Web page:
San Francisco Landmarks
This massive Arizona sandstone building was built for William Franklin Whittier between 1894 and 1896. One of the few major houses of the late 19th century to survive to the present day, it is an interesting combination of massive Richardsonian Romanesque with Period styling. The architectural details of the interiors are exceptional in material and in preservation.
Occupied as a residence until the early 1940's, it was sold to the German Reich in 1941 as a San Francisco consulate. Seized by the Alien Property Custodian (later transferred to the Attorney General of the United States) during World War II, it was auctioned in 1950 to Mrs. Echo Leonetti. From her it passed to George and Mary Barton, thence to Robert Wilhelm and Isabelle and Paul Dessez, and finally to the California Historical Society in 1956.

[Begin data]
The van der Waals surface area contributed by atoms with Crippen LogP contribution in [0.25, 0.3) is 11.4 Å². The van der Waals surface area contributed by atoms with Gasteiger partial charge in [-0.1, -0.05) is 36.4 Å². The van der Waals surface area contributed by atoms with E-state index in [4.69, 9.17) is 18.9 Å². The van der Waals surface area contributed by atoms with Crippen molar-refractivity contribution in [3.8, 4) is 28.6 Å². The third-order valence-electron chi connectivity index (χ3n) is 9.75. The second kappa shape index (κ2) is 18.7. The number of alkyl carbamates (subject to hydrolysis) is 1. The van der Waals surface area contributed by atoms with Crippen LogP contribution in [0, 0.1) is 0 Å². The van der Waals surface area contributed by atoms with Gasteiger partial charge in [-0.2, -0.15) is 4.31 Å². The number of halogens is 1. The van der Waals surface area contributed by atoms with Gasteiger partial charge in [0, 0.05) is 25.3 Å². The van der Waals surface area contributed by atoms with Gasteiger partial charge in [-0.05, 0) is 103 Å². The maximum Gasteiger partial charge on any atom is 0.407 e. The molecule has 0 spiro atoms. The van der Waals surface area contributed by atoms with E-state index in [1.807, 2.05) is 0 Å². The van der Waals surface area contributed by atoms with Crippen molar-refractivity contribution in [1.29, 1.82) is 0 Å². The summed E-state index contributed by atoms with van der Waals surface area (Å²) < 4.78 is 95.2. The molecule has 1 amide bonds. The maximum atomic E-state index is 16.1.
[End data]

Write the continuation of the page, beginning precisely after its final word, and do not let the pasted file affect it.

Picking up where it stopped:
Mortimer Adler's Institute of Philosophical Research occupied part of the building from 1952 to 1955.
Source: Historic American Buildings Survey Data Pages for the Whittier Mansion
The California Historical Society long ago moved to less flamboyant quarters on Mission Street. The Whittier Mansion is once again a private residence.
Students of the paranormal tell us that the Whittier Mansion is haunted and that over the years many people have seen shadowy outlines and felt ice cold presences around the wine cellar and maid's quarters. Most believe that it is the ghost of William Whittier, but at least one of the former docents believes that the ghost is actually Whittier's incorrigible son Billy still searching for a bottle of claret and a wench to serve it up.
The Whittier Mansion is also National Register Listing #76000524.